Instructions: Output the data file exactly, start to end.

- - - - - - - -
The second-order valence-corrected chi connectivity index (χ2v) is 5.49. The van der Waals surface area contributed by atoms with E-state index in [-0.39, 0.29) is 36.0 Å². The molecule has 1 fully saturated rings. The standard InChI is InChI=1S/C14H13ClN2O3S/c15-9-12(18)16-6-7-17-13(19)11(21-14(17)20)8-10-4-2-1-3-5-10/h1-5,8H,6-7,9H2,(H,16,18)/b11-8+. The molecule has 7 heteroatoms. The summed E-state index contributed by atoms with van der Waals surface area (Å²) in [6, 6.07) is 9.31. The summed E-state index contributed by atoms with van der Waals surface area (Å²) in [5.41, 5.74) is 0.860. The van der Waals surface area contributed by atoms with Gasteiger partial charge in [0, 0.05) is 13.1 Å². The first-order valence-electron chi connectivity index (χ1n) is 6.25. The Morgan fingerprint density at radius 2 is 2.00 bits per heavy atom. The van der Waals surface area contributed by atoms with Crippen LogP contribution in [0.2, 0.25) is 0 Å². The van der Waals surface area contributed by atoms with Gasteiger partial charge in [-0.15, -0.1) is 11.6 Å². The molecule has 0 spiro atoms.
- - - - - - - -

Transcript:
The second-order valence-corrected chi connectivity index (χ2v) is 5.49. The van der Waals surface area contributed by atoms with E-state index in [-0.39, 0.29) is 36.0 Å². The molecule has 1 fully saturated rings. The standard InChI is InChI=1S/C14H13ClN2O3S/c15-9-12(18)16-6-7-17-13(19)11(21-14(17)20)8-10-4-2-1-3-5-10/h1-5,8H,6-7,9H2,(H,16,18)/b11-8+. The molecule has 7 heteroatoms. The summed E-state index contributed by atoms with van der Waals surface area (Å²) in [6, 6.07) is 9.31. The summed E-state index contributed by atoms with van der Waals surface area (Å²) in [5.41, 5.74) is 0.860. The van der Waals surface area contributed by atoms with Gasteiger partial charge in [0, 0.05) is 13.1 Å². The first-order valence-electron chi connectivity index (χ1n) is 6.25. The Morgan fingerprint density at radius 2 is 2.00 bits per heavy atom. The van der Waals surface area contributed by atoms with Crippen LogP contribution in [0.2, 0.25) is 0 Å². The van der Waals surface area contributed by atoms with Gasteiger partial charge in [-0.15, -0.1) is 11.6 Å². The molecule has 0 spiro atoms.